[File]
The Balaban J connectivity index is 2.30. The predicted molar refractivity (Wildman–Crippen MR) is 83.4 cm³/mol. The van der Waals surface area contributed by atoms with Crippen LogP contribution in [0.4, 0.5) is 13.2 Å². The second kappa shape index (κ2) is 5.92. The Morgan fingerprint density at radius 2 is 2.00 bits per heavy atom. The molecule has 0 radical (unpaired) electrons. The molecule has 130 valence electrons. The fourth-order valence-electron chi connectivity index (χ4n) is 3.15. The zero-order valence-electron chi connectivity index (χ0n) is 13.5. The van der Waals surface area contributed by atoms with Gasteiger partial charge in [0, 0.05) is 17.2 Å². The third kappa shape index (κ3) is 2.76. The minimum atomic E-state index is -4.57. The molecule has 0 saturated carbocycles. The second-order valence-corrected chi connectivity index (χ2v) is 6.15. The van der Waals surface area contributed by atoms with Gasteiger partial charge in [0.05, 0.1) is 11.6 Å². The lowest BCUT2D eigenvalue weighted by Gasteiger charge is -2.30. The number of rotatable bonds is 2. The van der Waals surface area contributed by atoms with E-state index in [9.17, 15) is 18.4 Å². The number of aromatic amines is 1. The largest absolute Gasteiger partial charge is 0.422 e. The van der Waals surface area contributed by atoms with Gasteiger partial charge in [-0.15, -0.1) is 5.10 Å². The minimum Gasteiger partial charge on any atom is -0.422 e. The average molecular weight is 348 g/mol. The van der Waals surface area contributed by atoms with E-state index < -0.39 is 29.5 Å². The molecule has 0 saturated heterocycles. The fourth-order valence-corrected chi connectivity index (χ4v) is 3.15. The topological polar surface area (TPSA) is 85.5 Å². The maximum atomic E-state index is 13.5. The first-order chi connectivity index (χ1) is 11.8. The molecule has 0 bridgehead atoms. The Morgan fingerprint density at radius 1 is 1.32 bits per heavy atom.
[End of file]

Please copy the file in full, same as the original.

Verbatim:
The Balaban J connectivity index is 2.30. The predicted molar refractivity (Wildman–Crippen MR) is 83.4 cm³/mol. The van der Waals surface area contributed by atoms with Crippen LogP contribution in [0.4, 0.5) is 13.2 Å². The second kappa shape index (κ2) is 5.92. The Morgan fingerprint density at radius 2 is 2.00 bits per heavy atom. The molecule has 0 radical (unpaired) electrons. The molecule has 130 valence electrons. The fourth-order valence-electron chi connectivity index (χ4n) is 3.15. The zero-order valence-electron chi connectivity index (χ0n) is 13.5. The van der Waals surface area contributed by atoms with Gasteiger partial charge in [0, 0.05) is 17.2 Å². The third kappa shape index (κ3) is 2.76. The minimum atomic E-state index is -4.57. The molecule has 0 saturated carbocycles. The second-order valence-corrected chi connectivity index (χ2v) is 6.15. The van der Waals surface area contributed by atoms with Gasteiger partial charge in [0.05, 0.1) is 11.6 Å². The lowest BCUT2D eigenvalue weighted by Gasteiger charge is -2.30. The number of rotatable bonds is 2. The van der Waals surface area contributed by atoms with E-state index in [9.17, 15) is 18.4 Å². The number of aromatic amines is 1. The largest absolute Gasteiger partial charge is 0.422 e. The van der Waals surface area contributed by atoms with Gasteiger partial charge in [-0.15, -0.1) is 5.10 Å². The minimum Gasteiger partial charge on any atom is -0.422 e. The average molecular weight is 348 g/mol. The van der Waals surface area contributed by atoms with E-state index < -0.39 is 29.5 Å². The molecule has 0 saturated heterocycles. The fourth-order valence-corrected chi connectivity index (χ4v) is 3.15. The topological polar surface area (TPSA) is 85.5 Å². The maximum atomic E-state index is 13.5. The first-order chi connectivity index (χ1) is 11.8. The molecule has 0 bridgehead atoms. The Morgan fingerprint density at radius 1 is 1.32 bits per heavy atom.